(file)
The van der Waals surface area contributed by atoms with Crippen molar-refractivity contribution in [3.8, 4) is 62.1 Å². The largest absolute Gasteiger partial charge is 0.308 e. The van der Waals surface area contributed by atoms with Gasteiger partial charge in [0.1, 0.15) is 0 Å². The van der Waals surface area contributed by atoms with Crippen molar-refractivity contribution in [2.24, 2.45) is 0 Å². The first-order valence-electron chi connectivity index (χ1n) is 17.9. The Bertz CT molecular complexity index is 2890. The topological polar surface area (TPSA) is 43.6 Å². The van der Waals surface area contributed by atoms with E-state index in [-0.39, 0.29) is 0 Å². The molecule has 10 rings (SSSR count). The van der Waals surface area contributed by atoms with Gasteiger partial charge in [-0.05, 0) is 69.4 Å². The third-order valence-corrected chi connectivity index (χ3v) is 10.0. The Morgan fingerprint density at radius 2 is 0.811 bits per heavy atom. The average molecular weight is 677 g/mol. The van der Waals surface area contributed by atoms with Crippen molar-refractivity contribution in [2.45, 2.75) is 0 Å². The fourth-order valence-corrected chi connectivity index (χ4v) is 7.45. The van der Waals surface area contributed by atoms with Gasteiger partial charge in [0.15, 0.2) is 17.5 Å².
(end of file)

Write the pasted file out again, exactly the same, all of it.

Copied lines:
The van der Waals surface area contributed by atoms with Crippen molar-refractivity contribution in [3.8, 4) is 62.1 Å². The largest absolute Gasteiger partial charge is 0.308 e. The van der Waals surface area contributed by atoms with Gasteiger partial charge in [0.1, 0.15) is 0 Å². The van der Waals surface area contributed by atoms with Crippen molar-refractivity contribution in [2.24, 2.45) is 0 Å². The first-order valence-electron chi connectivity index (χ1n) is 17.9. The Bertz CT molecular complexity index is 2890. The topological polar surface area (TPSA) is 43.6 Å². The van der Waals surface area contributed by atoms with E-state index in [-0.39, 0.29) is 0 Å². The molecule has 10 rings (SSSR count). The van der Waals surface area contributed by atoms with Gasteiger partial charge in [-0.05, 0) is 69.4 Å². The third-order valence-corrected chi connectivity index (χ3v) is 10.0. The Morgan fingerprint density at radius 2 is 0.811 bits per heavy atom. The average molecular weight is 677 g/mol. The van der Waals surface area contributed by atoms with Crippen molar-refractivity contribution in [2.45, 2.75) is 0 Å². The fourth-order valence-corrected chi connectivity index (χ4v) is 7.45. The van der Waals surface area contributed by atoms with Gasteiger partial charge in [0.15, 0.2) is 17.5 Å².